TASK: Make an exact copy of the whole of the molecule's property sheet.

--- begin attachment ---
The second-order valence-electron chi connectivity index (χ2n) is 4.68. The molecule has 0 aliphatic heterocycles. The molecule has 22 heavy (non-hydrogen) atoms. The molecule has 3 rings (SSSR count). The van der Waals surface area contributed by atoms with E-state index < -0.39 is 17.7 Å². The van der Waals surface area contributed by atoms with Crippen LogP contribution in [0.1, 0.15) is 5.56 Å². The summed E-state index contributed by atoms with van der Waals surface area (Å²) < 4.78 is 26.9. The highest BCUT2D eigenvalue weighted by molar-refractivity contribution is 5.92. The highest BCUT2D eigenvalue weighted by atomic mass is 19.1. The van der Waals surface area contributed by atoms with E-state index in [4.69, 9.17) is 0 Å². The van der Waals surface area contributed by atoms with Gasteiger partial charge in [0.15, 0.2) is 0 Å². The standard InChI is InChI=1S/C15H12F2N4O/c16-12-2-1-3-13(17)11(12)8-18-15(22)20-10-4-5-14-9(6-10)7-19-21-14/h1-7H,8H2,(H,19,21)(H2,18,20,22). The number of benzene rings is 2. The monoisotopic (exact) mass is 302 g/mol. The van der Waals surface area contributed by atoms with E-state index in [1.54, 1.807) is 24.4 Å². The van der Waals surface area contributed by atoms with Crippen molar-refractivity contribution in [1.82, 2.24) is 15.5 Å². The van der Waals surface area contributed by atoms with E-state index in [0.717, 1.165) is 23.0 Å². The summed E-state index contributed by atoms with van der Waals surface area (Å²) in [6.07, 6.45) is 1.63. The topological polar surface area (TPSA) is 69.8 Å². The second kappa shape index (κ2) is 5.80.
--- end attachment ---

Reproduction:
The second-order valence-electron chi connectivity index (χ2n) is 4.68. The molecule has 0 aliphatic heterocycles. The molecule has 22 heavy (non-hydrogen) atoms. The molecule has 3 rings (SSSR count). The van der Waals surface area contributed by atoms with E-state index < -0.39 is 17.7 Å². The van der Waals surface area contributed by atoms with Crippen LogP contribution in [0.1, 0.15) is 5.56 Å². The summed E-state index contributed by atoms with van der Waals surface area (Å²) < 4.78 is 26.9. The highest BCUT2D eigenvalue weighted by molar-refractivity contribution is 5.92. The highest BCUT2D eigenvalue weighted by atomic mass is 19.1. The van der Waals surface area contributed by atoms with E-state index in [4.69, 9.17) is 0 Å². The van der Waals surface area contributed by atoms with Gasteiger partial charge in [0.15, 0.2) is 0 Å². The standard InChI is InChI=1S/C15H12F2N4O/c16-12-2-1-3-13(17)11(12)8-18-15(22)20-10-4-5-14-9(6-10)7-19-21-14/h1-7H,8H2,(H,19,21)(H2,18,20,22). The number of benzene rings is 2. The monoisotopic (exact) mass is 302 g/mol. The van der Waals surface area contributed by atoms with E-state index in [1.54, 1.807) is 24.4 Å². The van der Waals surface area contributed by atoms with Crippen molar-refractivity contribution in [1.82, 2.24) is 15.5 Å². The van der Waals surface area contributed by atoms with E-state index in [0.717, 1.165) is 23.0 Å². The summed E-state index contributed by atoms with van der Waals surface area (Å²) in [6.07, 6.45) is 1.63. The topological polar surface area (TPSA) is 69.8 Å². The second kappa shape index (κ2) is 5.80.